Some of the useful flags that I use a lot are -m, -M and -l. If we run ls -l, we can see local variables in this scope:

[2] pry(main)> ls -l v = #<ContrivedMath:0x00007f8096d9a580>

This tells us that we have the local variable v that is an instance of the ContrivedMath class.

Another useful command is the cd command which allows us to switch context.

[3] pry(main)> cd -h Usage: cd [OPTIONS] [--help] Move into new context (object or scope). As in UNIX shells use `cd ..` to go back, `cd /` to return to Pry top-level and `cd -` to toggle between last two scopes. Complex syntax (e.g `cd ../@x/@y`) also supported. cd @x cd .. cd / cd - https://github.com/pry/pry/wiki/State-navigation#wiki-Changing_scope -h, --help Show this message.

We can use that to switch context to v:

[4] pry(main)> cd v [5] pry(#<ContrivedMath>):1>

As you can see, we are now in the context of the ContrivedMath class.

We can then use ls -m to see what instance methods are available:

[6] pry(#<ContrivedMath>):1> ls -m ContrivedMath#methods: add subtract self.methods: __pry__

This is a helpful way to see what other functions could be invoked on the object.

We can also find definitions using the ? command.

[7] pry(#<ContrivedMath>):1> ? add From: main.rb:5: Owner: ContrivedMath Visibility: public Signature: add(x, y) Number of lines: 5 A simple function to add two numbers def add(x, y) x + y end [8] pry(#<ContrivedMath>):1> ? subtract From: main.rb:10: Owner: ContrivedMath Visibility: public Signature: subtract(x, y) Number of lines: 6 A simple function to subtract the second argument from the first def subtract(x, y) x + y end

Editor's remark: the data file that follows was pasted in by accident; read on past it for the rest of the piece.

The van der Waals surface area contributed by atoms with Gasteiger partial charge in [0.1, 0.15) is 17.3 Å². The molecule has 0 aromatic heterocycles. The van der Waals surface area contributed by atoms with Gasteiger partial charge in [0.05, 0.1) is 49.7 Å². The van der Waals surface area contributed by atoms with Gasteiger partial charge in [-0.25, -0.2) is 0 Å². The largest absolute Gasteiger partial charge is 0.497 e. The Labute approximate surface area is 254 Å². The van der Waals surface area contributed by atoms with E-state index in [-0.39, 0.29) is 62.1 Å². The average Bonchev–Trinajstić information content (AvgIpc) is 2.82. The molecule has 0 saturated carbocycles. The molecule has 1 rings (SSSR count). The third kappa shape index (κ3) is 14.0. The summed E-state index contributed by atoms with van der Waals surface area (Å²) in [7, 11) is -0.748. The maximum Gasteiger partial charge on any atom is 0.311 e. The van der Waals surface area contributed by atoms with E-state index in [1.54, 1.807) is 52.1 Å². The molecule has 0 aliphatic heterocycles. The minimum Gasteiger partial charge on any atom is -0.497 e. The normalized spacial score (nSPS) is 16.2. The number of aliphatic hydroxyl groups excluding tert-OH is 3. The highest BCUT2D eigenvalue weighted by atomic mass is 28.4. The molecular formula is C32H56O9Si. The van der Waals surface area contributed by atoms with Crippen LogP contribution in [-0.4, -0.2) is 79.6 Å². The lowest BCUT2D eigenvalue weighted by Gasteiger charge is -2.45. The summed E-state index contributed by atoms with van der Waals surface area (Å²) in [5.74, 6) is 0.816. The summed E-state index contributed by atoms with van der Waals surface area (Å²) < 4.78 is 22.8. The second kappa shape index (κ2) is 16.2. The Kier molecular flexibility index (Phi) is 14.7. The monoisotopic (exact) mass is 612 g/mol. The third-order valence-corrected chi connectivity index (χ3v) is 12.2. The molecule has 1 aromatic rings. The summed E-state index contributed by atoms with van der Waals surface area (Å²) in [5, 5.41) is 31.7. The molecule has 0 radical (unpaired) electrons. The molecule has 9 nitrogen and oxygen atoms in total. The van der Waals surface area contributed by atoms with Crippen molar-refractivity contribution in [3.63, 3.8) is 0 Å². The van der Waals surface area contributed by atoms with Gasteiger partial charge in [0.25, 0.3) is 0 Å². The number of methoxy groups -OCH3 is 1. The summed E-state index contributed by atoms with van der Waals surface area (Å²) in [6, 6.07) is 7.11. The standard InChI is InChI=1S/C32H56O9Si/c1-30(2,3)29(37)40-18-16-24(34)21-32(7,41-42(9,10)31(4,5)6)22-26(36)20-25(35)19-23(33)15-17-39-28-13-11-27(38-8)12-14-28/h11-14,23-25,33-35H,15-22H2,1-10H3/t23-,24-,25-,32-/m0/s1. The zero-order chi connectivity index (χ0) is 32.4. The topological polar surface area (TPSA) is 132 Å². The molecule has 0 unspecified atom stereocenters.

This gives us an overview of the function definition as well as the doc block above it (plus some other metadata).

When in doubt and looking for tips, you can also use the help command to display all the options for the Pry gem.

Pry-doc and documentation

Using the pry-doc gem, we can also see the source code of the standard library from within the debugger.

First, return context to the top with cd /, then do the following:

[9] pry(main)> ? Array#map! From: array.c (C Method): Owner: Array Visibility: public Signature: map!() Number of lines: 24 Calls the block, if given, with each element; replaces the element with the block's return value: a = [:foo, 'bar', 2] a.map! { |element| element.class } # => [Symbol, String, Integer] Returns a new \Enumerator if no block given: a = [:foo, 'bar', 2] a1 = a.map! a1 # => #<Enumerator: [:foo, "bar", 2]:map!> Array#collect! is an alias for Array#map!. static VALUE rb_ary_collect_bang(VALUE ary) { long i; RETURN_SIZED_ENUMERATOR(ary, 0, 0, ary_enum_length); rb_ary_modify(ary); for (i = 0; i < RARRAY_LEN(ary); i++) { rb_ary_store(ary, i, rb_yield(RARRAY_AREF(ary, i))); } return ary; }

This could be used for any of the standard library methods.

Summary

Today's post demonstrated some of the most useful features of the pry gem and how it can be used to get a better concept of scope and context when debugging.

Resources and further reading

  • Pry
  • Source code

Photo credit: angeloabear

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Dennis O'Keeffe

@dennisokeeffe92
  • Melbourne, Australia

Hi, I am a professional Software Engineer. Formerly of Culture Amp, UsabilityHub, Present Company and NightGuru.
I am currently working on workingoutloud.dev, Den Dribbles and LandPad .